Due to their critical position in the Internet topology, routers must be robust---when presented with unanticipated workloads, they must allocate their resources across the services they support according to administrator-established policies to ensure that each service gets the resources it needs.
By their nature, hardware-based routers with physically isolated control and data planes are robust but not readily extensible without a redesign while software-based routers may be extensible but are not robust without extensive regression testing; it is difficult to be simultaneously robust and extensible. The most common approach for router vendors is to favor robustness, and support new services on a case-by-case basis. Allowing the end-user to develop and install router services dooms this case-by-case approach to extensibility.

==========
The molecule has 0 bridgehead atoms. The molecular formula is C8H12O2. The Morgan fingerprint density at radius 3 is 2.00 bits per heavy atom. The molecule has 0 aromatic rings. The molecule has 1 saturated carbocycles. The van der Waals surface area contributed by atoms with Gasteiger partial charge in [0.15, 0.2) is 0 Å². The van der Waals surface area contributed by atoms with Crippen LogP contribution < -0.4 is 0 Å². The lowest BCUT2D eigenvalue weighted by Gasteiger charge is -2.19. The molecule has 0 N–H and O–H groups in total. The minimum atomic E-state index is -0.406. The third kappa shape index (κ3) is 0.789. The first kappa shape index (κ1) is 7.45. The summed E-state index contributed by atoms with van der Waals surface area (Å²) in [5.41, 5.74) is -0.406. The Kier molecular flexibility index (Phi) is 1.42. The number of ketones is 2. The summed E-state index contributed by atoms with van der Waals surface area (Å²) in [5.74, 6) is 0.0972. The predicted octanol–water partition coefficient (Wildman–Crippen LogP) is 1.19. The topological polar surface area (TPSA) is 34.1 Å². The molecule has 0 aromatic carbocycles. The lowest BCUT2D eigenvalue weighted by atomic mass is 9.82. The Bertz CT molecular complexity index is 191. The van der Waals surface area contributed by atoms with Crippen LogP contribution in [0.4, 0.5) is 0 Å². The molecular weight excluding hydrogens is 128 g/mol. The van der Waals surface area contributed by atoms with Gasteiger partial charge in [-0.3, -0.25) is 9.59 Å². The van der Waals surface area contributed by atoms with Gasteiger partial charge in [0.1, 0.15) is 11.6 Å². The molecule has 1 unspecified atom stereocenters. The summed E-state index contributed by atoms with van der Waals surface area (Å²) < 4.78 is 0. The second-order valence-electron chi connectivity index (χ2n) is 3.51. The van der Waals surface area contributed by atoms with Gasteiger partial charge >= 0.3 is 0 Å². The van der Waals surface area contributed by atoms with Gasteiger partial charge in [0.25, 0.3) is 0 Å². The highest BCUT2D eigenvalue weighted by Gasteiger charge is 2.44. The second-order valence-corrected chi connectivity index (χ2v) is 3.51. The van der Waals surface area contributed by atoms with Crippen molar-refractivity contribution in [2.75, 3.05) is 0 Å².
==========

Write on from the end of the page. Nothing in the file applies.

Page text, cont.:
Emerging hardware in the form of intelligent, multi-port line cards that have their own embedded processing capabilities, based on either microprocessors or network processors, suggests that one can build cost-effective PC-based routers that lie in the design space between purely hardware- and software-based. However, the increased diversity of configurations makes both extensibility and robustness challenging. We do not want to require developers to re-implement services for every possible hardware configuration. How do we map the desired services onto the hardware to preserve robustness?
In this thesis we demonstrate that one can build a router from PC-based components, including programmable line cards, that is simultaneously extensible and robust. To show this, we describe an architecture, called VERA, that supports extensibility through an explicit interface and robustness through isolation of services; we present techniques to implement this architecture on a PC-based router; and we characterize and analyze the problem of mapping the services to the various, heterogeneous processors comprising the router to preserve robustness.